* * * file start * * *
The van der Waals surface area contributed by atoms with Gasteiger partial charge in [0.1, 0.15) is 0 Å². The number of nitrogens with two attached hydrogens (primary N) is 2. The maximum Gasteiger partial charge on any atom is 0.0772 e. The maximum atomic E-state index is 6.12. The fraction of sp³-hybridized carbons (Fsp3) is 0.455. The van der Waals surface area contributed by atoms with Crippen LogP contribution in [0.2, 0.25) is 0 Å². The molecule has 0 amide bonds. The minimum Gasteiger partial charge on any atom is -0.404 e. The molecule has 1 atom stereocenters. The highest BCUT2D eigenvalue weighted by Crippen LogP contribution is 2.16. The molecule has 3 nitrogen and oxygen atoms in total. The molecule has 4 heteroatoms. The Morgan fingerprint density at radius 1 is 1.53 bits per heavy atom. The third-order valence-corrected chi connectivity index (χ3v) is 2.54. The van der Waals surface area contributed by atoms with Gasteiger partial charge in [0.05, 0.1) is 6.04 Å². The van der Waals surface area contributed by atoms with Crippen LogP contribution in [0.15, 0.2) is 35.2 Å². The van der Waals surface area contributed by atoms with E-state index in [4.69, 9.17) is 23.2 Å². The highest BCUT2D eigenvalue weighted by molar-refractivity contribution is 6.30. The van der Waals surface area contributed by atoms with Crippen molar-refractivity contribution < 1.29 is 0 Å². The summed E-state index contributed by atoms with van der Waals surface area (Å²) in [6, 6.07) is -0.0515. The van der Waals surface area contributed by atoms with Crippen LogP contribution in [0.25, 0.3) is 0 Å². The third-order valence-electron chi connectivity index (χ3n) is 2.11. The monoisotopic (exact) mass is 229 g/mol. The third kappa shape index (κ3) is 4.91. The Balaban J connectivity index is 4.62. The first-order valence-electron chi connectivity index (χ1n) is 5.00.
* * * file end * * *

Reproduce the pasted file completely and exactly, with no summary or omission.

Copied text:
The van der Waals surface area contributed by atoms with Gasteiger partial charge in [0.1, 0.15) is 0 Å². The number of nitrogens with two attached hydrogens (primary N) is 2. The maximum Gasteiger partial charge on any atom is 0.0772 e. The maximum atomic E-state index is 6.12. The fraction of sp³-hybridized carbons (Fsp3) is 0.455. The van der Waals surface area contributed by atoms with Crippen LogP contribution in [0.2, 0.25) is 0 Å². The molecule has 0 amide bonds. The minimum Gasteiger partial charge on any atom is -0.404 e. The molecule has 1 atom stereocenters. The highest BCUT2D eigenvalue weighted by Crippen LogP contribution is 2.16. The molecule has 3 nitrogen and oxygen atoms in total. The molecule has 4 heteroatoms. The Morgan fingerprint density at radius 1 is 1.53 bits per heavy atom. The third-order valence-corrected chi connectivity index (χ3v) is 2.54. The van der Waals surface area contributed by atoms with Gasteiger partial charge in [0.05, 0.1) is 6.04 Å². The van der Waals surface area contributed by atoms with Crippen LogP contribution in [0.15, 0.2) is 35.2 Å². The van der Waals surface area contributed by atoms with E-state index in [4.69, 9.17) is 23.2 Å². The highest BCUT2D eigenvalue weighted by molar-refractivity contribution is 6.30. The van der Waals surface area contributed by atoms with Crippen molar-refractivity contribution < 1.29 is 0 Å². The summed E-state index contributed by atoms with van der Waals surface area (Å²) in [6, 6.07) is -0.0515. The van der Waals surface area contributed by atoms with Crippen LogP contribution in [0.25, 0.3) is 0 Å². The third-order valence-electron chi connectivity index (χ3n) is 2.11. The monoisotopic (exact) mass is 229 g/mol. The third kappa shape index (κ3) is 4.91. The Balaban J connectivity index is 4.62. The first-order valence-electron chi connectivity index (χ1n) is 5.00.